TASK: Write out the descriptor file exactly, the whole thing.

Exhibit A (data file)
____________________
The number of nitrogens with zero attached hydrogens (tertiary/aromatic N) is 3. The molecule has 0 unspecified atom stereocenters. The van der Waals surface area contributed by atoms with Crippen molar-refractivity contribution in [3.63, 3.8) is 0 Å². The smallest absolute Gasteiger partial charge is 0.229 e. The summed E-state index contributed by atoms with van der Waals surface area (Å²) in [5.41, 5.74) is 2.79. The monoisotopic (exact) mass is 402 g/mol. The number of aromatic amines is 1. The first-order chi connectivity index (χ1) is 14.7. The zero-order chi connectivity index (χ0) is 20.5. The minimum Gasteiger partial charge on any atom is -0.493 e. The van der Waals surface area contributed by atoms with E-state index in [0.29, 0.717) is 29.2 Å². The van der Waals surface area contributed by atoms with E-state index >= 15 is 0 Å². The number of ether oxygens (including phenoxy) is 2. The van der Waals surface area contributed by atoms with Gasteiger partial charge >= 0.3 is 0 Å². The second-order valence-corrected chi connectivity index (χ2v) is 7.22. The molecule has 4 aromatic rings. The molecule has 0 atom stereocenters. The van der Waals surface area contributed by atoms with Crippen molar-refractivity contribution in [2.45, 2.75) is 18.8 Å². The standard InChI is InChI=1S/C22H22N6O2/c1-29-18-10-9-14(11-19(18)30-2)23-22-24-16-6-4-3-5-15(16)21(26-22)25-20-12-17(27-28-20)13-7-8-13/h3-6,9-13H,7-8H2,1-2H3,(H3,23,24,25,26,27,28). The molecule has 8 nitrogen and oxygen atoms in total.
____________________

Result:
The number of nitrogens with zero attached hydrogens (tertiary/aromatic N) is 3. The molecule has 0 unspecified atom stereocenters. The van der Waals surface area contributed by atoms with Crippen molar-refractivity contribution in [3.63, 3.8) is 0 Å². The smallest absolute Gasteiger partial charge is 0.229 e. The summed E-state index contributed by atoms with van der Waals surface area (Å²) in [5.41, 5.74) is 2.79. The monoisotopic (exact) mass is 402 g/mol. The number of aromatic amines is 1. The first-order chi connectivity index (χ1) is 14.7. The zero-order chi connectivity index (χ0) is 20.5. The minimum Gasteiger partial charge on any atom is -0.493 e. The van der Waals surface area contributed by atoms with E-state index in [0.29, 0.717) is 29.2 Å². The van der Waals surface area contributed by atoms with E-state index >= 15 is 0 Å². The number of ether oxygens (including phenoxy) is 2. The van der Waals surface area contributed by atoms with Gasteiger partial charge >= 0.3 is 0 Å². The second-order valence-corrected chi connectivity index (χ2v) is 7.22. The molecule has 4 aromatic rings. The molecule has 0 atom stereocenters. The van der Waals surface area contributed by atoms with Crippen molar-refractivity contribution in [2.45, 2.75) is 18.8 Å². The standard InChI is InChI=1S/C22H22N6O2/c1-29-18-10-9-14(11-19(18)30-2)23-22-24-16-6-4-3-5-15(16)21(26-22)25-20-12-17(27-28-20)13-7-8-13/h3-6,9-13H,7-8H2,1-2H3,(H3,23,24,25,26,27,28). The molecule has 8 nitrogen and oxygen atoms in total.